Will a boy brought up on a Stockport council estate turn out to be the ‘White Knight’ who rides to the rescue of Manchester’s favourite department store?

In a dramatic reversal of fortune, retail tycoon Philip Day, CEO of the Edinburgh Woollen Mill chain and a raft of other high street brands, is reported to be mulling over a takeover of stricken House of Fraser, which owns Kendals, the iconic art deco store in Deansgate. The Sunday Times’ Rich List estimates his fortune to be £1.1 billion.

Mr Day’s interest was sparked by the collapse of a £70m deal in which C.banner, the Chinese owners of Hamley’s toy store, were set to buy a 51 per cent stake in House of Fraser, but on condition that the troubled group close 31 stores – more than half of its outlets. Rackhams in Altrincham was on the hit list.

But C.banner pulled out of the proposed rescue last week after a fall in its share price, raising the prospect of House of Fraser being forced into administration. One analyst predicted that the chain needed a funding package to be in place within “a matter of weeks”. The retailer employs 17,500 people – 6,000 direct and 11,500 concession staff.

Amid fast moving developments, House of Fraser settled a legal row with a group of landlords at the end of last week, removing one hurdle to a potential rescue deal by enabling the sell-off to go ahead. Kendals is not on the list of closures but the deal will not be enough to safeguard House of Fraser’s future without fresh investment.

Over the weekend, the financial press was speculating that there was a two horse race for the 169 year-old chain – Mr Day and Mike Ashley, billionaire owner of Sports Direct and Newcastle United Football Club. But the Sunday Times claimed that Mr Ashley’s interest had cooled, leaving the field open for his rival, though a spokesman for Mr Day refused to comment on reports that he was in the early stages of preparing a bid.

According to his biography, 52-year-old Philip Day is an entrepreneur who has turned Edinburgh Woollen Mill Group into one of UK’s most successful fashion brands, and one of the largest employers on the high street. The group now employs more than 23,000 people across the UK.

Born to a working-class family in Stockport, he grew up on a council estate where he saw how difficult it was for his parents and friends’ parents to find jobs – something that would end up guiding his future career and business strategy. He was drawn into business because of its ability to create jobs and improve people’s lives.

As a teenager, he held down a number of part-time jobs while at school, including running a newsagents and doing several newspaper delivery rounds per day. He turned down a place at university to pursue a career in business instead.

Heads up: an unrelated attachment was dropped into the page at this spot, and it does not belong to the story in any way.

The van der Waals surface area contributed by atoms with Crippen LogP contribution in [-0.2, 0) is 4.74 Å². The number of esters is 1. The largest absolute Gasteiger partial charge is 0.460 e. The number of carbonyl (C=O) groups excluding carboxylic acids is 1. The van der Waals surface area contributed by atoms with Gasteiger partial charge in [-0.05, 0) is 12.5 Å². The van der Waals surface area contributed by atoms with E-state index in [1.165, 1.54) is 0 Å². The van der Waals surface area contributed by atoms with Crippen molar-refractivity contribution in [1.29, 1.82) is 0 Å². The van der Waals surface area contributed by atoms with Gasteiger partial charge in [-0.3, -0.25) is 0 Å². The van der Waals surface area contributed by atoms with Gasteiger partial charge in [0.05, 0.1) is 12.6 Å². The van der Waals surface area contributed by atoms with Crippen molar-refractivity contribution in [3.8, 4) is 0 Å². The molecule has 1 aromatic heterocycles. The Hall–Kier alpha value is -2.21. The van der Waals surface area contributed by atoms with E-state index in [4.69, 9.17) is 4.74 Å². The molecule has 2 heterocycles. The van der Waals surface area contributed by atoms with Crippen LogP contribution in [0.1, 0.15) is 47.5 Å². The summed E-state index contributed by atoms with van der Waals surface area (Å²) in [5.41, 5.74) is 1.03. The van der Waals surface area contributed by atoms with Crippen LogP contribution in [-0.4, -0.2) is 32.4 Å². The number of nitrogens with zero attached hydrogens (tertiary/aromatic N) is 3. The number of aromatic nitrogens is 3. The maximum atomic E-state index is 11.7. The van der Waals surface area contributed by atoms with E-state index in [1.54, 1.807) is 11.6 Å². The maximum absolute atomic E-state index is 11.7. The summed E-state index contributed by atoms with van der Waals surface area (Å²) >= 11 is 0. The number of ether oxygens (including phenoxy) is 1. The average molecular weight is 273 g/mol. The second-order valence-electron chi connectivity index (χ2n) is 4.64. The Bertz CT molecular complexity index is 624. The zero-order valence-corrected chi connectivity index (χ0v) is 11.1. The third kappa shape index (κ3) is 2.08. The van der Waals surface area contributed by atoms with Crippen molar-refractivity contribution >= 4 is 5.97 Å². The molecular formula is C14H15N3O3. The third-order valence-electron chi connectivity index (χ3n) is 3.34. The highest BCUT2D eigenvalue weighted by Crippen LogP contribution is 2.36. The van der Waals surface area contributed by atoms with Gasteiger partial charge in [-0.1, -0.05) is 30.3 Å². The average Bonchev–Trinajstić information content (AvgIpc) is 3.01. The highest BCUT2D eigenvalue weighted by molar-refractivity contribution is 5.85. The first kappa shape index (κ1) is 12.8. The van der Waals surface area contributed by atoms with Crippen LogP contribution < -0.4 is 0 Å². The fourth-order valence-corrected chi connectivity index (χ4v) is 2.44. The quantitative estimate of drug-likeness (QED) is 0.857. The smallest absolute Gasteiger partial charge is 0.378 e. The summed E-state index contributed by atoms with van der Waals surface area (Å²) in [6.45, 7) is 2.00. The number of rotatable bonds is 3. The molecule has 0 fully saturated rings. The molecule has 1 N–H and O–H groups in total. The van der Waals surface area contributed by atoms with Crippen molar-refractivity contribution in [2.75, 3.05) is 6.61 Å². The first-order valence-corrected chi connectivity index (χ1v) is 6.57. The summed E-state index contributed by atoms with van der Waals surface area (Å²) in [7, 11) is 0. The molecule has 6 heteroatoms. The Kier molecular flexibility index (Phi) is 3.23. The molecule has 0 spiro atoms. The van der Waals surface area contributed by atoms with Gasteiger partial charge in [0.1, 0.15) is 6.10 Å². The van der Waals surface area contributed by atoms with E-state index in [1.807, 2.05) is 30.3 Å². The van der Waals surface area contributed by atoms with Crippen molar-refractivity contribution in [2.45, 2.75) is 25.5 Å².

Starting from the lowest rung of the retail ladder, he went on to become managing director of global fashion-brand Aquascutum, building a name for himself in the industry as someone with an uncanny ability to understand the needs of shoppers and a passion for supply chains.

Known for his persistence, determination and positive attitude, he raised the money to buy high-street fashion brand Edinburgh Woollen Mill in 2002, surprising many people at the time, and successfully turned around the company through investment and opening more stores. He has gone on to build a profile as an expert at buying failing high-street stores, investing in them heavily, and creating new jobs at the same time.

In 2012, he put £200 million of his own money on the line to acquire fashion chain Peacocks, saving 6,000 jobs. Within five years, the chain employed more than 12,000 people. Mr Day also owns Jane Norman, Austin Reed, Jaeger, Ponden Home, ProQuip, and is said to be on the lookout for more. Even with all eyes on his potential involvement with House of Fraser, he swooped to snap up collapsed women swear brand Jacques Vert in the last few days.

Whereas his fellow retail tycoon and namesake, Arcadia boss Sir Philip Green, keeps a high public profile with celebrity friends such as Kate Moss or on the deck of his super yacht, Mr Day’s private life has remained private. Married to wife Debra for more than 20 years, the Day family own Edmond Castle, a Tudor-style country house near Brampton in Cumbria, a vineyard in Valencia and spend time in Dubai.

He is also passionate about charity and, although he maintains a low profile, is a supporter of a number of cancer charities, including Cancer Research UK, and The Percy Hedley Foundation.

The latest speculation is that Mr Day could wait until House of Fraser falls into insolvency before making his move.